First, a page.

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phew - when you don't know what to do...
do the next thing
tashabear
tashabear
phew
We can get married legally now. Yay!

I just got back from Concord, NH; I had to take my officiant's form requesting a special license to solemnize a marriage in the State of New Hampshire (he's from Connecticut) to the State House.  The nice lady at the Office of the Secretary of State was able to do it while I waited, and it was only about a 40 minute drive, so it was well worth it to do it that way, rather than trust it to the mail.  It was kinda nifty being up there again; I was still able to find my way around easily.  (I lived up there in 1996-98.)

Lots of bikes on the road; I forgot that this is Father's Day weekend coming up, so it's Bike Week in Weir's Beach.  I'm glad I don't live in Laconia anymore; getting anywhere that week was a bitch.

I was able to stop at a little shop in Concord called The Elegant Ewe -- very small yarn shop, crammed with some very nice yarns and even some spinning fiber.  I got 4 oz of some pretty copper-orange Colonial top (I'm told that Colonial top comes from no-name South American sheep); I'm going to spindle it into embroidery yarn for Wolfie's tunic for the Laurel Prize Tourney, I think.  Maybe some red, too, and bright blue.  I 'd love to use naturally dyed fiber, but I'm not equipped to do it myself and the stuff I can find on line uses some dyestuffs that are only available in the New World, which just sits wrong with me.  I know I'm letting the best be the enemy of the good, but if I'm going to spend the $$ for naturally dyed fiber, I want it to be the right dyestuff.

I'll have to start spinning it after the wedding to get it done in time.  For that particular challenge (embroider a garment), I can use the wheel if necessary, but I'm not sure I can spin fine enough on Patience; she doesn't have a high-speed flyer.  Not without treadling my little legs off, anyway.  I can easily do it on a spindle, and it's a lot more portable.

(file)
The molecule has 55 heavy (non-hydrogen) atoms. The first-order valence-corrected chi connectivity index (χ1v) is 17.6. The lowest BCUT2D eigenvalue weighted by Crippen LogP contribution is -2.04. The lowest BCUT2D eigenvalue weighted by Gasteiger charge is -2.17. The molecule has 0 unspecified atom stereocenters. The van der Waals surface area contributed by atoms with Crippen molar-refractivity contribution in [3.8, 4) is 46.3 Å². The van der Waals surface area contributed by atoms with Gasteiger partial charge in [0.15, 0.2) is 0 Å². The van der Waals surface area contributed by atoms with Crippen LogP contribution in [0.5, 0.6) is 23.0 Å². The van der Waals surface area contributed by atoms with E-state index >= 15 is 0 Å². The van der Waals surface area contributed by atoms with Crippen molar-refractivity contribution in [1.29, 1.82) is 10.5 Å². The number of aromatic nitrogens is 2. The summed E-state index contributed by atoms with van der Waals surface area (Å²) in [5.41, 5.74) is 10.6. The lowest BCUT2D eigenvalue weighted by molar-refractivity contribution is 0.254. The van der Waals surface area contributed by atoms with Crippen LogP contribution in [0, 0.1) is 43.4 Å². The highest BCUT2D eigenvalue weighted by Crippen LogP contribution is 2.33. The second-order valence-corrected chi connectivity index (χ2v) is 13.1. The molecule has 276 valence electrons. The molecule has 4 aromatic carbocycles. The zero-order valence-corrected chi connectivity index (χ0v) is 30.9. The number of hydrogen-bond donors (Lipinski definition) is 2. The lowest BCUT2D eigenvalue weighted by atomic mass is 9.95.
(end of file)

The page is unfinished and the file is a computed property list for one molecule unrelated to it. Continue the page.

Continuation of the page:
I'll need some bones, too, to make the needles from.  I'll have to talk to the boys at Thwaite's and see if they can give me a couple of rib bones or something.  The articles I've read on the subject say to start with fresh bones.

I want to make a rigid heddle loom, too, and I think I may use commercially available wood, because with everything else I want to do I don't have time to work from fresh-cut lumber.  I think that rather than weaving tablet-woven trim, I'll do tabby-woven leg wraps on a rigid heddle loom.

Now the question is, what to make the spindle and whorl out of?  I could do wood, or I could do clay (how to get it fired?) or I could talk to Liam and see if he's interested in casting some different sized whorls.  That could be interesting -- maybe even a joint project.  Hmmm... ponder ponder ponder...

I could always skip the spindle entry and just enter the loom and needles, too... more pondering...

i feel: thoughtful thoughtful
i hear: Grainne Hambly - An Draigheann

2 trips or shoot the rapids
Comments
skittl1321 From: skittl1321 Date: June 14th, 2004 03:19 pm (UTC) (base camp)
Your dedication to doing things historically accurately amazes me. That's really inspirational.
tashabear From: tashabear Date: June 14th, 2004 03:22 pm (UTC) (base camp)
Aww... thank you! Other people just call it "obsessive-compulsive." ;-)
2 trips or shoot the rapids